Friction of Solid Surfaces

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Queensland University of Technology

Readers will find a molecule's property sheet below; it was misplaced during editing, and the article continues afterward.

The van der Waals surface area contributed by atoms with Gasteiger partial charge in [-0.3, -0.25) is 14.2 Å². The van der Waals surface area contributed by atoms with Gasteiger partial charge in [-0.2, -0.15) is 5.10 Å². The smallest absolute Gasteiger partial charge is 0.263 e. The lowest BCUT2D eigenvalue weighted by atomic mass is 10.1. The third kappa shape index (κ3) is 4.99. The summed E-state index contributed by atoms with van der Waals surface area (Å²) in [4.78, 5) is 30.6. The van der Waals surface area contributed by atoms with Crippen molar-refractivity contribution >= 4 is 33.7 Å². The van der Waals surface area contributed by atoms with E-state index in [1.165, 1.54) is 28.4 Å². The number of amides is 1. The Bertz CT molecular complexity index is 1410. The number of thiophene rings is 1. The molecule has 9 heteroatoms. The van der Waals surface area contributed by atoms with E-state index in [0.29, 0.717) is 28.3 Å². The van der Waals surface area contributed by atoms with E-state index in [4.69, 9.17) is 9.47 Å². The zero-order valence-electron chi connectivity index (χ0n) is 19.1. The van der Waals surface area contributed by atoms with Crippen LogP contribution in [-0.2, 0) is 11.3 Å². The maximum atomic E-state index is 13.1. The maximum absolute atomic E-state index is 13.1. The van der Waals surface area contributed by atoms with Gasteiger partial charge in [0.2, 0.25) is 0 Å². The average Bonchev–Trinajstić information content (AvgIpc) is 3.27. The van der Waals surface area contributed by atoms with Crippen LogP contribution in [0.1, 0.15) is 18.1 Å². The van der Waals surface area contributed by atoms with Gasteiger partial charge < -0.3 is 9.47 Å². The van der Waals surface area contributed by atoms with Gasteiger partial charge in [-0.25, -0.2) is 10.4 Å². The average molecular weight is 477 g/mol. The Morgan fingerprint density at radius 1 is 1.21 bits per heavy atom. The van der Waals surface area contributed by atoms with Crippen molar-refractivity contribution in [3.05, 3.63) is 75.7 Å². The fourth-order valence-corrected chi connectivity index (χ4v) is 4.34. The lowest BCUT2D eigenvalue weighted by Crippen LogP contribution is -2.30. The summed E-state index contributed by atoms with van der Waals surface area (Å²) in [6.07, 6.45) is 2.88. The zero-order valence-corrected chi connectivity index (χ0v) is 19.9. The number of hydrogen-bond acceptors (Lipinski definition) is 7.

Semester 1 2012 ENB 130 M7 – Friction of Solid Surfaces Tim Starkey n8588163 26th of April 2012 10-12am Session Group: Justin, Gerald and Knox S c i e n c e a n d E n g i n e e r i n g - Q U T Aim To investigate the association between solid surfaces influenced by weight, the applied force and surface area of a timber block in relation to the coefficient of friction along with the relationship between velocity and kinetic friction. Introduction The coefficient of friction (μ) between two surfaces is a critical element when it comes physics in motion. The investigations in this report look at the relation between different factors that are often associated with friction, such as weight and surface area. By using the following equation for coefficient of kinetic and static friction, these relationships can be analysed. and Where: μ = Coefficient of Friction between two surfaces FFR = Frictional Force (N) N = Normal Force (N) m 1 Mass of Object 1 (kg) m 2 Mass of Object 2 (kg) g = Gravity (9.8m/s/s) t = Time (s) s = Displacement (m) The original equation for coefficient of friction can be used for both kinetic and static friction, however for this report, kinetic friction was found by using the second formula. Looking at the formula, theoretically, surface area should not play a big part in the investigation because neither equation requires its quantity to calculate the coefficient. Method There were three different forms of experiments that were performed to find the relationship between weight, the applied force and surface area in relation to the coefficient of friction. The first investigation looked at the relation between static friction and normal force. The steps were as follows: 1. Measure the mass of Block A with a 1kg mass on top of it. 2. Using Block A with the 1kg mass, connect the wire to the block so that it will run freely over the pulley. Softly attach a hook onto the wire and apply a load so that the wire runs close to parallel to the friction track. 3. Gradually increase the load hanging from the hook by 50g until the block begins to slide. 4. Record the largest load that the block held without sliding. Repeat process three times for each effective block mass so that an average can be generated. Using this data collected, a relation between static friction and normal force became present. The second investigation looked at the relation between the surface area of the block and static friction. To do this, the surface area of the block was changed rather than its effective mass. This was done by calculating the mass required so that blocks B and C had the same mass as block A. Once the blocks were of equal mass, the same process as the first investigation was used. This recorded data then allowed a relation between surface area and static friction could be found. The third investigation looked at the coefficient of kinetic friction. This investigation was completed by having equal masses on either end of the wire, 1.5kg total of block A and added weights and 1.5kg of mass hanging of the table. Block A was then pulled 1.25m away from the pulley, making the hanging weights to rise. The weights were then released so that the block accelerated towards the pulley. The time it took the block to cover the 1.25m was measured and recorded. After repeating the process so that there were three sets of data, 50g was removed from block A so that the hanging weights were greater than the mass of the block. This whole process was then repeated so that data for five different block masses was recorded. Using this data, the relation between velocity and kinetic friction could be calculated. Results Below are the results for the three investigations: Investigation 1: Static Friction and Normal Friction Block Effective Trial Maximum Mass Held (kg) Maximum Coefficient Block Mass of Friction Mass (kg) Held μs (Average of trials) (kg) Block A + 1.472 0.75 0.85 0.80 0.80 0.54 1kg Block A + 2.473 1.50 1.75 1.90 1.71 0.69 2kg Block A + 3.475 1.85 2.00 2.15 2.00 0.57 3kg Investigation 2: Surface Area and Static Friction Block Adjusted Trial Max Mass Held (kg) Maximum Coefficient Block Mass of Friction Mass (kg) Held μs (Average of trials) (kg) Block A 1.472 0.75 0.85 0.80 0.80 0.54 Block B 1.435 0.70 0.65 0.75 0.70 0.48 Block C 1.472 0.80 0.90 0.90 0.86 0.58 Block C 1.472 0.70 0.70 0.70 0.70 0.47 (grooved) Investigation 3: Coefficient of Kinetic Friction Block Added Block Trial Time (s) Average Average Coefficient Mass Mass Mass + Time Velocity of Kinetic (kg) (kg) Added (s) (m/s) Friction k mass =m (2g) 0.471 1.05 1.521 1.81 1.88 1.63 1.77 0.70 0.203 0.471 1.00 1.471 1.63 1.72 1.62 1.65 0.75 0.197 0.471 0.95 1.421 1.56 1.57 1.66 1.59 0.78 0.198 0.471 0.90 1.371 1.50 1.50 1.47 1.49 0.83 0.189 0.471 0.85 1.321 1.53 1.43 1.40 1.45 0.86 0.193 Data Analysis From the data that was collected in the second and third investigations, the average coefficient of friction and that greatest percentage of difference in the data from the average can be calculated. To first find the average coefficient from each data, all of the coefficients are added together. From this total, the number of coefficients is divided. This gives the following averages for the second and third investigations: By now finding the percentage of difference, the accuracy of the data can be justified. To calculate this value, the largest difference between the average and a data point is used to find out the percentage difference from the average. Therefore, the calculations for the two investigations are: Now that the percentage difference of the two investigations has been calculated, the accuracy of the collected data to be justified. Discussion Investigation 1 – Static Friction and Normal Friction The first investigation for Friction of Solid Surfaces looked at the relationship between friction force and the coefficient of friction. Before starting the trial, predications